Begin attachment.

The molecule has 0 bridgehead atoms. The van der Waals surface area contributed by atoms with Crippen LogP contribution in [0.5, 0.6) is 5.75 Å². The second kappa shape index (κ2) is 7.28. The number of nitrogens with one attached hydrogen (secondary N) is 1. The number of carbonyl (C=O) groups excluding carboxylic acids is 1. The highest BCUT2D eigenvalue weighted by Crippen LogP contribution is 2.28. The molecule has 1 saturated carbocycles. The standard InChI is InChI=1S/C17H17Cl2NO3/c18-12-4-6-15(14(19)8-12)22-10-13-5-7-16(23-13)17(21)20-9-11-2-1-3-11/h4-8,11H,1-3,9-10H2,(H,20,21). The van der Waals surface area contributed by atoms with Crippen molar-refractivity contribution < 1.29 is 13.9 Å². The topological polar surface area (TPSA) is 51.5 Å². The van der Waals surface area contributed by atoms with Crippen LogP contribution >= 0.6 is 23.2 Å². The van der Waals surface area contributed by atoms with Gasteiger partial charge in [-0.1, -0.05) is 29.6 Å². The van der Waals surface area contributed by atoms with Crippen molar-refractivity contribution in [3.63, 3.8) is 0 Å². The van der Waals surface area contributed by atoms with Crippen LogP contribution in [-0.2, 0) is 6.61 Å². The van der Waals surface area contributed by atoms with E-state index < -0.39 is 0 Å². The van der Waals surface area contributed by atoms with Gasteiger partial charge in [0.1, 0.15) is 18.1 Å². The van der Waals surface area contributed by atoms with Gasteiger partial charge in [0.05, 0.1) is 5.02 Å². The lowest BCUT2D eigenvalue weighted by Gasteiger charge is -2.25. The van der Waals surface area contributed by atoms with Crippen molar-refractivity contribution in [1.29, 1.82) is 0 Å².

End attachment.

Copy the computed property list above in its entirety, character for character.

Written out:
The molecule has 0 bridgehead atoms. The van der Waals surface area contributed by atoms with Crippen LogP contribution in [0.5, 0.6) is 5.75 Å². The second kappa shape index (κ2) is 7.28. The number of nitrogens with one attached hydrogen (secondary N) is 1. The number of carbonyl (C=O) groups excluding carboxylic acids is 1. The highest BCUT2D eigenvalue weighted by Crippen LogP contribution is 2.28. The molecule has 1 saturated carbocycles. The standard InChI is InChI=1S/C17H17Cl2NO3/c18-12-4-6-15(14(19)8-12)22-10-13-5-7-16(23-13)17(21)20-9-11-2-1-3-11/h4-8,11H,1-3,9-10H2,(H,20,21). The van der Waals surface area contributed by atoms with Crippen molar-refractivity contribution < 1.29 is 13.9 Å². The topological polar surface area (TPSA) is 51.5 Å². The van der Waals surface area contributed by atoms with Crippen LogP contribution >= 0.6 is 23.2 Å². The van der Waals surface area contributed by atoms with Gasteiger partial charge in [-0.1, -0.05) is 29.6 Å². The van der Waals surface area contributed by atoms with Crippen molar-refractivity contribution in [3.63, 3.8) is 0 Å². The van der Waals surface area contributed by atoms with Crippen LogP contribution in [-0.2, 0) is 6.61 Å². The van der Waals surface area contributed by atoms with E-state index < -0.39 is 0 Å². The van der Waals surface area contributed by atoms with Gasteiger partial charge in [0.1, 0.15) is 18.1 Å². The van der Waals surface area contributed by atoms with Gasteiger partial charge in [0.05, 0.1) is 5.02 Å². The lowest BCUT2D eigenvalue weighted by Gasteiger charge is -2.25. The van der Waals surface area contributed by atoms with Crippen molar-refractivity contribution in [1.29, 1.82) is 0 Å².